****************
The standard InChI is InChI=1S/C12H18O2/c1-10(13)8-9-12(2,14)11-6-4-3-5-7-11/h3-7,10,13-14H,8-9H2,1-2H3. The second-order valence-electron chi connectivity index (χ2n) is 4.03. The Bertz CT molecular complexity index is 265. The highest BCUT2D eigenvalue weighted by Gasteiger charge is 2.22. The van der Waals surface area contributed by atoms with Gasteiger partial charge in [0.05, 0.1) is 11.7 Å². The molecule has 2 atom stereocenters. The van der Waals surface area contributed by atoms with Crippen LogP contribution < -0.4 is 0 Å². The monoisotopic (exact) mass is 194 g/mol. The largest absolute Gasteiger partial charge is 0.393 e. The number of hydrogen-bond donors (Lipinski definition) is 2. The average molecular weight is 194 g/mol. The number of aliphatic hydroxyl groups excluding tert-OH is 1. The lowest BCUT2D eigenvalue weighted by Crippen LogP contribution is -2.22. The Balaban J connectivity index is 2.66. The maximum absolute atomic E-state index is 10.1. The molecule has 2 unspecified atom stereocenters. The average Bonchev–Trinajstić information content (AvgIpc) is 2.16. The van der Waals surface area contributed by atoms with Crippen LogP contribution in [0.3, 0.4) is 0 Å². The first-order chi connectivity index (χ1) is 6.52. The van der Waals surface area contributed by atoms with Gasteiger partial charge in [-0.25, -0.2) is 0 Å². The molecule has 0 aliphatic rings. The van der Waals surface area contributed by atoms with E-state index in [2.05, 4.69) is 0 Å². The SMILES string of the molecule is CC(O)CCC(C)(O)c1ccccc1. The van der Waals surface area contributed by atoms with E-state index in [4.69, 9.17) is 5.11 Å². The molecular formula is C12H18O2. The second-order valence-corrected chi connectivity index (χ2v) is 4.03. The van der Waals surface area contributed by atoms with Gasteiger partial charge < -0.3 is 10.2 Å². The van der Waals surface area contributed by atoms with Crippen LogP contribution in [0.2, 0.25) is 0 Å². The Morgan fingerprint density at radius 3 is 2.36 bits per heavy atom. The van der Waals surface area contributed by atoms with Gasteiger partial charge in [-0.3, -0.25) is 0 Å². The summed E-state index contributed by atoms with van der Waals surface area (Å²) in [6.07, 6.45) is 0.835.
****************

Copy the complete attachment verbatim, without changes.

The standard InChI is InChI=1S/C12H18O2/c1-10(13)8-9-12(2,14)11-6-4-3-5-7-11/h3-7,10,13-14H,8-9H2,1-2H3. The second-order valence-electron chi connectivity index (χ2n) is 4.03. The Bertz CT molecular complexity index is 265. The highest BCUT2D eigenvalue weighted by Gasteiger charge is 2.22. The van der Waals surface area contributed by atoms with Gasteiger partial charge in [0.05, 0.1) is 11.7 Å². The molecule has 2 atom stereocenters. The van der Waals surface area contributed by atoms with Crippen LogP contribution < -0.4 is 0 Å². The monoisotopic (exact) mass is 194 g/mol. The largest absolute Gasteiger partial charge is 0.393 e. The number of hydrogen-bond donors (Lipinski definition) is 2. The average molecular weight is 194 g/mol. The number of aliphatic hydroxyl groups excluding tert-OH is 1. The lowest BCUT2D eigenvalue weighted by Crippen LogP contribution is -2.22. The Balaban J connectivity index is 2.66. The maximum absolute atomic E-state index is 10.1. The molecule has 2 unspecified atom stereocenters. The average Bonchev–Trinajstić information content (AvgIpc) is 2.16. The van der Waals surface area contributed by atoms with Crippen LogP contribution in [0.3, 0.4) is 0 Å². The first-order chi connectivity index (χ1) is 6.52. The van der Waals surface area contributed by atoms with Gasteiger partial charge in [-0.25, -0.2) is 0 Å². The molecule has 0 aliphatic rings. The van der Waals surface area contributed by atoms with E-state index in [2.05, 4.69) is 0 Å². The SMILES string of the molecule is CC(O)CCC(C)(O)c1ccccc1. The van der Waals surface area contributed by atoms with E-state index in [4.69, 9.17) is 5.11 Å². The molecular formula is C12H18O2. The second-order valence-corrected chi connectivity index (χ2v) is 4.03. The van der Waals surface area contributed by atoms with Gasteiger partial charge < -0.3 is 10.2 Å². The van der Waals surface area contributed by atoms with Crippen LogP contribution in [0.2, 0.25) is 0 Å². The Morgan fingerprint density at radius 3 is 2.36 bits per heavy atom. The van der Waals surface area contributed by atoms with Gasteiger partial charge in [-0.3, -0.25) is 0 Å². The summed E-state index contributed by atoms with van der Waals surface area (Å²) in [6.07, 6.45) is 0.835.